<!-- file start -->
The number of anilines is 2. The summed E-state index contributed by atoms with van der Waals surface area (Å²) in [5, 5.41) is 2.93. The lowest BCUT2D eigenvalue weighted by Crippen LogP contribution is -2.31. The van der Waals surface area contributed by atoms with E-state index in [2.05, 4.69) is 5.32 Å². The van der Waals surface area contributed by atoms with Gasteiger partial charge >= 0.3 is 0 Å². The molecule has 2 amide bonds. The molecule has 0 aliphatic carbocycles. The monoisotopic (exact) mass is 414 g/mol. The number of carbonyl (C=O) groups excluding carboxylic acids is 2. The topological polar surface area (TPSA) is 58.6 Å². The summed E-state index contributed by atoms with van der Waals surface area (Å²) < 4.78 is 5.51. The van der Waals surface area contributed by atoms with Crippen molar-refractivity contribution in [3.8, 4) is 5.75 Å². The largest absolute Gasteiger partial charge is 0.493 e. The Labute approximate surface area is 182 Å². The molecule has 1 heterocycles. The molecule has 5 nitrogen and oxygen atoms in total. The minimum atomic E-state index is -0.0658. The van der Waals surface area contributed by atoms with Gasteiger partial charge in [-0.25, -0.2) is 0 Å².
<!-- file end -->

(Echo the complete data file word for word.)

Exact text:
The number of anilines is 2. The summed E-state index contributed by atoms with van der Waals surface area (Å²) in [5, 5.41) is 2.93. The lowest BCUT2D eigenvalue weighted by Crippen LogP contribution is -2.31. The van der Waals surface area contributed by atoms with E-state index in [2.05, 4.69) is 5.32 Å². The van der Waals surface area contributed by atoms with Gasteiger partial charge >= 0.3 is 0 Å². The molecule has 2 amide bonds. The molecule has 0 aliphatic carbocycles. The monoisotopic (exact) mass is 414 g/mol. The number of carbonyl (C=O) groups excluding carboxylic acids is 2. The topological polar surface area (TPSA) is 58.6 Å². The summed E-state index contributed by atoms with van der Waals surface area (Å²) < 4.78 is 5.51. The van der Waals surface area contributed by atoms with Crippen molar-refractivity contribution in [3.8, 4) is 5.75 Å². The largest absolute Gasteiger partial charge is 0.493 e. The Labute approximate surface area is 182 Å². The molecule has 1 heterocycles. The molecule has 5 nitrogen and oxygen atoms in total. The minimum atomic E-state index is -0.0658. The van der Waals surface area contributed by atoms with Gasteiger partial charge in [-0.25, -0.2) is 0 Å².